|Reference : Prospects for Nulling Interferometry from Antarctica|
|Scientific congresses and symposiums : Poster|
|Physical, chemical, mathematical & earth Sciences : Space science, astronomy & astrophysics|
|Prospects for Nulling Interferometry from Antarctica|
|Coudé Du Foresto, V. [LESIA-Obs.Paris]|
|Absil, Olivier [Université de Liège - ULg > Département d'astrophys., géophysique et océanographie (AGO) > Astroph. extragalactique et observations spatiales (AEOS) >]|
|Barillot, M. [Alcatel Alenia Space]|
|Swain, M. [JPL]|
|In the Spirit of Bernard Lyot: The Direct Detection of Planets and Circumstellar Disks in the 21st Century|
|4-8 June 2007|
|University of California|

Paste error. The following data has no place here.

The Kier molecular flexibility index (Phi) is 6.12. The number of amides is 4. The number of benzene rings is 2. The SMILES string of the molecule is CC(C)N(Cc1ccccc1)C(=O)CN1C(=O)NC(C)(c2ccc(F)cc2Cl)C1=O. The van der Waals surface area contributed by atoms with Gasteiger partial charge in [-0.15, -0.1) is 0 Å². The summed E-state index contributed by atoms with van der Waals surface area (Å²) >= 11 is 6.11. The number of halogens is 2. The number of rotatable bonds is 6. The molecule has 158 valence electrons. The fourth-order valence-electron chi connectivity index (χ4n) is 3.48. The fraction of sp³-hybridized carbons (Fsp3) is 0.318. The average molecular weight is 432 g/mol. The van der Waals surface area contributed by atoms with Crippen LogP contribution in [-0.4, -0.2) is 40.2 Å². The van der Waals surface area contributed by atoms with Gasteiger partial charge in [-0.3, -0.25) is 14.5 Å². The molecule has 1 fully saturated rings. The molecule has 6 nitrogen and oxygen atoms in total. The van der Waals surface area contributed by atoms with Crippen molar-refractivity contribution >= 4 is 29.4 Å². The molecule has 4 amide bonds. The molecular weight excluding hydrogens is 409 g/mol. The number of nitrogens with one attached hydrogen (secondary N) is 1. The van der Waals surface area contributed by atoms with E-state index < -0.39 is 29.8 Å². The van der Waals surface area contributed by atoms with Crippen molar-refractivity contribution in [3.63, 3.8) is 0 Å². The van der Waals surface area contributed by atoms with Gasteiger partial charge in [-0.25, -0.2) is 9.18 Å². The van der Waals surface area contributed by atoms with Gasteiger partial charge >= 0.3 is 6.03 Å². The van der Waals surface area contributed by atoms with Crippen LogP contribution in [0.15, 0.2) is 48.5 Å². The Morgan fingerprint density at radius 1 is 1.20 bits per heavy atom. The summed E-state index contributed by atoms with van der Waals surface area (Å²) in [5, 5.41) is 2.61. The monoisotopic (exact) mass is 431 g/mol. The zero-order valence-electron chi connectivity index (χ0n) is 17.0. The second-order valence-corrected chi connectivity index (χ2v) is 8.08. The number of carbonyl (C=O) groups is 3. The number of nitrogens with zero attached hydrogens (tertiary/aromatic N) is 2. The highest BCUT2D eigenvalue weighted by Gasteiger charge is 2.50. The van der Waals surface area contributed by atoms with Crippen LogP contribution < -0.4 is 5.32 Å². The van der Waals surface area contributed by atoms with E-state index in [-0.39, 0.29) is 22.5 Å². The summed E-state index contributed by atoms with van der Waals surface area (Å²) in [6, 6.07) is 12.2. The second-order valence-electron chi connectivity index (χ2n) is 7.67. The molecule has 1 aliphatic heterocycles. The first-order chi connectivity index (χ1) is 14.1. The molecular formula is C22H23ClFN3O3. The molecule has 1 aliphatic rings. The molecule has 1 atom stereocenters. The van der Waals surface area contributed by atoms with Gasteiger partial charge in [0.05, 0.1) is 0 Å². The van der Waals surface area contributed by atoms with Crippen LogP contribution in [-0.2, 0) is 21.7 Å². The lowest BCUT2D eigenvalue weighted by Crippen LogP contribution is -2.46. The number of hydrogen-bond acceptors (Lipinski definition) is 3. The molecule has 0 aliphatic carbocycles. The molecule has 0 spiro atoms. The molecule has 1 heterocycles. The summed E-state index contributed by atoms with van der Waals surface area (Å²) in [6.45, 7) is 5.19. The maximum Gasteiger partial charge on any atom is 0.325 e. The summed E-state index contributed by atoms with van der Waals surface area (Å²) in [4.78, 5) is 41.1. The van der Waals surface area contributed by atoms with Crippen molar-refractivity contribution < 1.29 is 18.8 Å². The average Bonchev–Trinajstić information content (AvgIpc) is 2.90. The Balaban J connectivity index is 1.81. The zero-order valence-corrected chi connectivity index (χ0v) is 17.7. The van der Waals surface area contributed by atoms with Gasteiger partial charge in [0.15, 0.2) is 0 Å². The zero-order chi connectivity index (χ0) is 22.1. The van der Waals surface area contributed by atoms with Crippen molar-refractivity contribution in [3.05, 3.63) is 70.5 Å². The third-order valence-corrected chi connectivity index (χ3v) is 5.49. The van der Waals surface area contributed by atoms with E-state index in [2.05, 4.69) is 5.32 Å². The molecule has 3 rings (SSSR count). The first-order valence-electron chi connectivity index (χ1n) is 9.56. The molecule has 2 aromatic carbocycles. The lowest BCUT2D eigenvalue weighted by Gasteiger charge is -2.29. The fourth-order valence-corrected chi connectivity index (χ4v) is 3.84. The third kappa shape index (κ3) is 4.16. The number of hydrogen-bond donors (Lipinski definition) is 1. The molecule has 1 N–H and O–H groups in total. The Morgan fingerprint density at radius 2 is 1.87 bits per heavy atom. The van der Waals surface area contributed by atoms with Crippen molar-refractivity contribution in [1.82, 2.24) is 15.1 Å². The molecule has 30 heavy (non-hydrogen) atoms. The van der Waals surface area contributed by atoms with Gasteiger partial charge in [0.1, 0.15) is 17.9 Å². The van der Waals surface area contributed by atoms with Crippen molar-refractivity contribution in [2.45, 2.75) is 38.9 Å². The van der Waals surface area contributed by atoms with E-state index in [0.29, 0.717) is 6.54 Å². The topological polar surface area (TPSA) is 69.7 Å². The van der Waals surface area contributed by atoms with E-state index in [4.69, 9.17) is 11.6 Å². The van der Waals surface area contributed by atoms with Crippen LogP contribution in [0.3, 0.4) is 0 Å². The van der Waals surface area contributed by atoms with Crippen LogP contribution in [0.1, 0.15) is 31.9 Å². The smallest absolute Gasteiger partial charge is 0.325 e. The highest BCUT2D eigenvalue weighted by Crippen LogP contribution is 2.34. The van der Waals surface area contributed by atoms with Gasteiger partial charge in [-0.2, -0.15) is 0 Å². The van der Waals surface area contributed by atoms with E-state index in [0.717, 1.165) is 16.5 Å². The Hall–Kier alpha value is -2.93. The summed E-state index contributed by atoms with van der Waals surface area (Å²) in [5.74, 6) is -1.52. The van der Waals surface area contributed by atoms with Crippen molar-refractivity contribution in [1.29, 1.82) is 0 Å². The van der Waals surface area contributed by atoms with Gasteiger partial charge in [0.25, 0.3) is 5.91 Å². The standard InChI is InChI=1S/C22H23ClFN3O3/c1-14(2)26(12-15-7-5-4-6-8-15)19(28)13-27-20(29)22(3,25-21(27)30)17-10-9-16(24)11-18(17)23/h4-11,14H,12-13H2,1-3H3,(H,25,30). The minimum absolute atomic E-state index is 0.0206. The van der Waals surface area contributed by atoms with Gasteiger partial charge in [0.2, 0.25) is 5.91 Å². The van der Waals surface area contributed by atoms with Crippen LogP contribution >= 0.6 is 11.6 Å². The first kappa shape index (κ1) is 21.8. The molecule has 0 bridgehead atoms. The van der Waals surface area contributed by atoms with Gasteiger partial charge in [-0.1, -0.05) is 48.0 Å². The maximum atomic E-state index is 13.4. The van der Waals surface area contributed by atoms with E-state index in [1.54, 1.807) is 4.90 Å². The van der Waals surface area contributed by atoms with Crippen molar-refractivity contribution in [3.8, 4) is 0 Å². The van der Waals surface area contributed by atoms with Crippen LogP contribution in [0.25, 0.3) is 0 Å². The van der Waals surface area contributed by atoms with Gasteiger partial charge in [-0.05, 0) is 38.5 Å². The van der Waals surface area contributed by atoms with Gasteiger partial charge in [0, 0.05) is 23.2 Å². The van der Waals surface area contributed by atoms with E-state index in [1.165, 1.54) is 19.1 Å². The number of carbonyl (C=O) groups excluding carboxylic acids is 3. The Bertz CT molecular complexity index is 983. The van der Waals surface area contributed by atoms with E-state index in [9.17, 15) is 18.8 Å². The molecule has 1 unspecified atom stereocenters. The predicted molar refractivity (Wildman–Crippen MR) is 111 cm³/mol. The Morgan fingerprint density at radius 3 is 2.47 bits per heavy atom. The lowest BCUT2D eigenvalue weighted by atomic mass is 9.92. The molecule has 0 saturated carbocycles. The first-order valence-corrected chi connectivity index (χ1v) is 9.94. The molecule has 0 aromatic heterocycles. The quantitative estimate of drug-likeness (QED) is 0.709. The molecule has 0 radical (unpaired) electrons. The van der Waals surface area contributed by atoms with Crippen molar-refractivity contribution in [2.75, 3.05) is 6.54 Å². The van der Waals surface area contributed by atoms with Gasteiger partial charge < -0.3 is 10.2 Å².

|[en] The high Antarctic plateau is a very unique environment whose main characteristics make it a premier site for high angular resolution, high dynamic range observations at infrared wavelengths. This is due to a combination of cold temperatures (low emissivity), dry air (infrared transparency), and a night time atmospheric turbulence which is concentrated in the first ~30m near the ground (which results in a large isoplanatic angle). Above that turbulent layer (a location that can be reached either by support structures or tethered balloons), the free air seeing is both exceptionally benign and slow. There, simulations show that a small dedicated interferometer (two 1m-class telescopes) equipped with a nuller instrument performs better than the same instrument behind 8m-class telescopes on a temperate site. It can characterize the distribution of dust emission around nearby main sequence stars, a necessary precursor science for Darwin and TPF-I. The nature of the site, intermediate between ground and space both in potential and technical challenge, adds particular relevance to the demonstration of nulling for a space mission.|
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